The boss of Smurfit Kappa (Frankfurt: SK3.F - news) , Europe's biggest maker of cardboard boxes, has spoken of his anger at the company's business in Venezuela being seized by the country's Marxist government.
President Nicolas Maduro's regime took control of Smurfit Kappa's Venezuelan operations, which employed 1,600 people and which owned production plants in Caracas and paper mills and a recycling plant elsewhere in the country, in August last year.
The move followed a campaign of harassment and intimidation by government officials and immediately had a knock-on effect as consumer goods giant Colgate-Palmolive, a customer of Smurfit Kappa, was forced to halt production of detergents and soap because it no longer had boxes in which to ship its products.
Tony Smurfit, chief executive of Smurfit Kappa, told Sky News: "We are furious what happened in Venezuela.
"It's very sad that six of our managers were detained and put into jail.
"We were fortunate enough to get them all out, eventually, but obviously putting our people at risk like that was not acceptable to the company - so we had to pull all our management out and we had to leave the country, unfortunately.
"The government effectively seized the asset.
"We've been there for 65 years, operated successfully, done a lot of brilliant work on corporate social responsibility activities and for the people of the country.
"One of the saddest parts of it all was that we had a school where we were looking after 180 kids, which we've had to abandon, it's terrible."
Booking the costs of pulling out of Venezuela and deconsolidating the business there generated a €1.27bn (£1.11bn) hit to the accounts and meant that Smurfit Kappa swung to a full year pre-tax loss of €404m (£354m) for 2018, compared with profits the previous year of €576m (£505m).
But Mr Smurfit insisted most of this was an accounting hit and said that the cash cost had only been €60m (£53m).
He added: "We are in international court, looking for arbitration, to make sure that our stakeholders get compensated for the loss of our assets."
It is fair to say that the Venezuela set-back, for which the market had been braced, did not distract investors from what were a strong set of results on an underlying basis.
Full year sales were up by 4%, to €8.9bn (£7.8bn), while earnings before interest, taxation, depreciation and amortisation (EBITDA) - the most basic measure of a company's profitability and ability to generate cash - rose by 25% to a record €1.54bn (£1.36bn).
Mr Smurfit, who said it was a "significantly improved performance against all the key measures", noted that sales were up in Europe by 7% and in the Americas by 8%.
The company, which employs 45,000 people in 34 countries around the world, has also raised its final dividend by 12%.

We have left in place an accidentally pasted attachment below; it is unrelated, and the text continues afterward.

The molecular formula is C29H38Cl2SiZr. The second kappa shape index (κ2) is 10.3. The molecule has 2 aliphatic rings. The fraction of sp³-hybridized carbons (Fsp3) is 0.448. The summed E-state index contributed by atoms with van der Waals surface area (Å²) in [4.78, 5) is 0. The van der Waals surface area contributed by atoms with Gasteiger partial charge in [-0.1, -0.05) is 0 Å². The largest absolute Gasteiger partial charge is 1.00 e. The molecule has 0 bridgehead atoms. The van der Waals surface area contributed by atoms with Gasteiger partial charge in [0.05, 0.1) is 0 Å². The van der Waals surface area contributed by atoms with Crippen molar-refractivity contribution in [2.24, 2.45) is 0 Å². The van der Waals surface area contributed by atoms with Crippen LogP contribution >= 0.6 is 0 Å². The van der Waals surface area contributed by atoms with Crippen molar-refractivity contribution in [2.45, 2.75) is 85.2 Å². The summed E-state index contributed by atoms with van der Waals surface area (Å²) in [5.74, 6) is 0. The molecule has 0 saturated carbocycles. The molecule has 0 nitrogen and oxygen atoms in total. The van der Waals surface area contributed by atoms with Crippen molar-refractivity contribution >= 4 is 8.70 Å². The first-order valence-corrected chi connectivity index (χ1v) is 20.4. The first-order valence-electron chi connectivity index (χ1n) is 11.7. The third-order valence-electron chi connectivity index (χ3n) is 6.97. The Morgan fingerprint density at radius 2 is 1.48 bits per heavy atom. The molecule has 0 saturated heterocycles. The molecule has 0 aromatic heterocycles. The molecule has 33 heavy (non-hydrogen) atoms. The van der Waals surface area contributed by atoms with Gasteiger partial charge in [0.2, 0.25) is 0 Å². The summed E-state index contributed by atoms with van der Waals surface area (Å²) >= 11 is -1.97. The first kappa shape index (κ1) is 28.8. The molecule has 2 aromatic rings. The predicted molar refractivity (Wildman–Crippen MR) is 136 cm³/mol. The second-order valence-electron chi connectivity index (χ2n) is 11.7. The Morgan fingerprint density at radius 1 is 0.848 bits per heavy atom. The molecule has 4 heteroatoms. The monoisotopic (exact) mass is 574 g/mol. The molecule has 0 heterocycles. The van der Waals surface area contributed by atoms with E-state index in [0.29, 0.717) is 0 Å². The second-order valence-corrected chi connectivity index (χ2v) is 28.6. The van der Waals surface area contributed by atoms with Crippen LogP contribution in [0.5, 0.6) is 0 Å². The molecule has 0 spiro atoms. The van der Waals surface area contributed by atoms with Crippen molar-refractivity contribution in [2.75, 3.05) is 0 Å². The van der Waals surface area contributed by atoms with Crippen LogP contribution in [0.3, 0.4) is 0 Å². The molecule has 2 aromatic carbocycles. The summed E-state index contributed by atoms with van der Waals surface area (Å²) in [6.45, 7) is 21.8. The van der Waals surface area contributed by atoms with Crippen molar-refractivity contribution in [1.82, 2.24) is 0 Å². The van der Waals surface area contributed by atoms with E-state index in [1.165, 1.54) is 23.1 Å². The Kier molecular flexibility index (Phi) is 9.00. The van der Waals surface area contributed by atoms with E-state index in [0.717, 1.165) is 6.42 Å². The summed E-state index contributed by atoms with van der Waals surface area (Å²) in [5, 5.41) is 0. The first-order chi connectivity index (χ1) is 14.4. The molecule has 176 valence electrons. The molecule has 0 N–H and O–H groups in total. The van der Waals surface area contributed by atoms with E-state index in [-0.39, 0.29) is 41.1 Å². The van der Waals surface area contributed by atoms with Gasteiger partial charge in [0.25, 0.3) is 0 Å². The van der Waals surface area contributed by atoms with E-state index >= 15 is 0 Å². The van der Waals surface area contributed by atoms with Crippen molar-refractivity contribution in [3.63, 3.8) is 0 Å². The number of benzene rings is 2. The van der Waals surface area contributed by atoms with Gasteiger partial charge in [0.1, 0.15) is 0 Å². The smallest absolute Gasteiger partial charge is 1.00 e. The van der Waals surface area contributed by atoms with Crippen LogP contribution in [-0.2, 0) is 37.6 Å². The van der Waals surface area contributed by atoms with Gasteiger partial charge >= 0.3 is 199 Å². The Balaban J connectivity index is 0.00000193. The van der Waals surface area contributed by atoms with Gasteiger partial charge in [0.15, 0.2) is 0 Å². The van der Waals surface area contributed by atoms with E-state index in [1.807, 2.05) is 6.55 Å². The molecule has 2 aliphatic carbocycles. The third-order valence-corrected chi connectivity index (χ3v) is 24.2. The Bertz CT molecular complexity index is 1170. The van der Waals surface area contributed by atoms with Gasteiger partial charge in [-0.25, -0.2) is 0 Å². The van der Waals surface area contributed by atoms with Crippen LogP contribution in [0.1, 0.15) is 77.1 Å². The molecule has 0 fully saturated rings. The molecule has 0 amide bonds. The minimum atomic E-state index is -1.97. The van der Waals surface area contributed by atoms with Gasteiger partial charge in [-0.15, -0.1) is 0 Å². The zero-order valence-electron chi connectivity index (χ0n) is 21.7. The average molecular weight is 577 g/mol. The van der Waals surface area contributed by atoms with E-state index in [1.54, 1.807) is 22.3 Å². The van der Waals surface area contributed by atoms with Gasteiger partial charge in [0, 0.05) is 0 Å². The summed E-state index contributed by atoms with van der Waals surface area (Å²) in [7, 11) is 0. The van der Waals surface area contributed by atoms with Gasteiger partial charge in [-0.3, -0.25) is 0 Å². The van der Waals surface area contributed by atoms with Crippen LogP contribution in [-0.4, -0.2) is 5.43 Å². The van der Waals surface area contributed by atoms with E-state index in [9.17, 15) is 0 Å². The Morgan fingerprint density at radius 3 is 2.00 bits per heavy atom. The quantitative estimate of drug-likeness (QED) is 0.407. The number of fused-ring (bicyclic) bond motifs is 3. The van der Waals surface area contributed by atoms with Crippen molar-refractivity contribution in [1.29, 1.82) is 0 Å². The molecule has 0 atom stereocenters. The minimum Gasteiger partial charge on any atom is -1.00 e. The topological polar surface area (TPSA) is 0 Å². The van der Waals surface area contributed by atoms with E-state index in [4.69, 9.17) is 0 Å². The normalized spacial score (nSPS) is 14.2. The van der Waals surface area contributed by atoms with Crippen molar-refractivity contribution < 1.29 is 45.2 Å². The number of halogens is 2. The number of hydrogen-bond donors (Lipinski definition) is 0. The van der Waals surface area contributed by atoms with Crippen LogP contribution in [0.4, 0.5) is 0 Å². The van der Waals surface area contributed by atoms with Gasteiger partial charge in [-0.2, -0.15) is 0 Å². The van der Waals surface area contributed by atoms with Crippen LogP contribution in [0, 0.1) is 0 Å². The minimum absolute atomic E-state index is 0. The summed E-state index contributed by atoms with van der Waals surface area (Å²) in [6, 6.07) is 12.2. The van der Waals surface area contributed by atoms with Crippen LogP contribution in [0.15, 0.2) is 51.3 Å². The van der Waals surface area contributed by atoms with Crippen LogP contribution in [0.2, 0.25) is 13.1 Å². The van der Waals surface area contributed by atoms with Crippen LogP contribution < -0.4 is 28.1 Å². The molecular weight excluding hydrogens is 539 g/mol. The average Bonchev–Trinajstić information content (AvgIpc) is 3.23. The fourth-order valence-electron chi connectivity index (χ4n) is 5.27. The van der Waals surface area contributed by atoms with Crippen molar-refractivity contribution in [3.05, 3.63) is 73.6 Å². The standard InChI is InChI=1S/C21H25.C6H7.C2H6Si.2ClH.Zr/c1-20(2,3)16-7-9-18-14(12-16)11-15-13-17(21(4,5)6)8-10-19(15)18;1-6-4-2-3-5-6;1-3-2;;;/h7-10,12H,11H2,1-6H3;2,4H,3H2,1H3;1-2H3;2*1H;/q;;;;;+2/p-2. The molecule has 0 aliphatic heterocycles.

The results were better than expected and shares of the company, a FTSE 100 member since December 2016, shot up by 7%.
Between the start of September and the end of December, Smurfit Kappa lost a third of its stock market value, while shares of DS Smith fell by 39%.
Both companies came under fire because they are seen as a pretty good proxy for global trade - when trading increases, demand for packaging goes up too, and vice-versa - and investors have been fretting for months that the dispute between the US and China is going to lead to a decline in that.
There have also been concerns about a possible decline in cardboard prices.
These short-term worries have crowded out the longer-term growth story.
While cardboard packaging may not sound like the most thrilling of businesses, it is actually a sector in which there is a constant need for innovation - either in terms of devising enhancements to the product, or improving the production process, by cutting costs, making machinery more efficient or sharpening printing techniques.
One example of this is having to tweak production methods to meet the demands of customers who require smaller box sizes, where possible, to cut down on excess packaging and reduce the weight of the products being shipped.
Yet, at the same time, the packaging has to be sufficiently robust as to ensure the products are not damaged in transit.
The paper and packaging has, ideally, to be lighter and yet stronger at the same time.
So innovation is key and, to this end, Smurfit Kappa has opened 26 innovation centres across Europe and the Americas during the last four years.
But the bigger opportunity, as Mr Smurfit reminded analysts, is in the switch that is taking place away from plastic packaging and towards paper and cardboard.
He said: "Responding to a step change in consumer demand, brand owners and retailers have made their plans and goals clear and this is to move away from unsustainable packaging materials.
"This is really a nascent opportunity for us and, as an industry leader, you can be sure we're going to take it."
In the meantime, the industry is consolidating.
During the last year, Smurfit Kappa has bought businesses in France, the Netherlands and Serbia.
DS Smith has been equally acquisitive.
Europe's packaging market is much less concentrated than the market in the United States and so further takeovers look likely in coming years.
The question is whether this is going to be a game in which only European players are participating.
A little under a year ago, Smurfit Kappa received an unwanted takeover approach from International Paper, the biggest US player.
That approach was easily rebuffed - while some of the factors present a year ago that emboldened the Americans to take a look, such as Donald Trump's tax cuts, are not there today.
But it will not have escaped anyone's attention that, even after today's jump in the shares, Smurfit Kappa is still valued at less than it was when International Paper's interest was first revealed.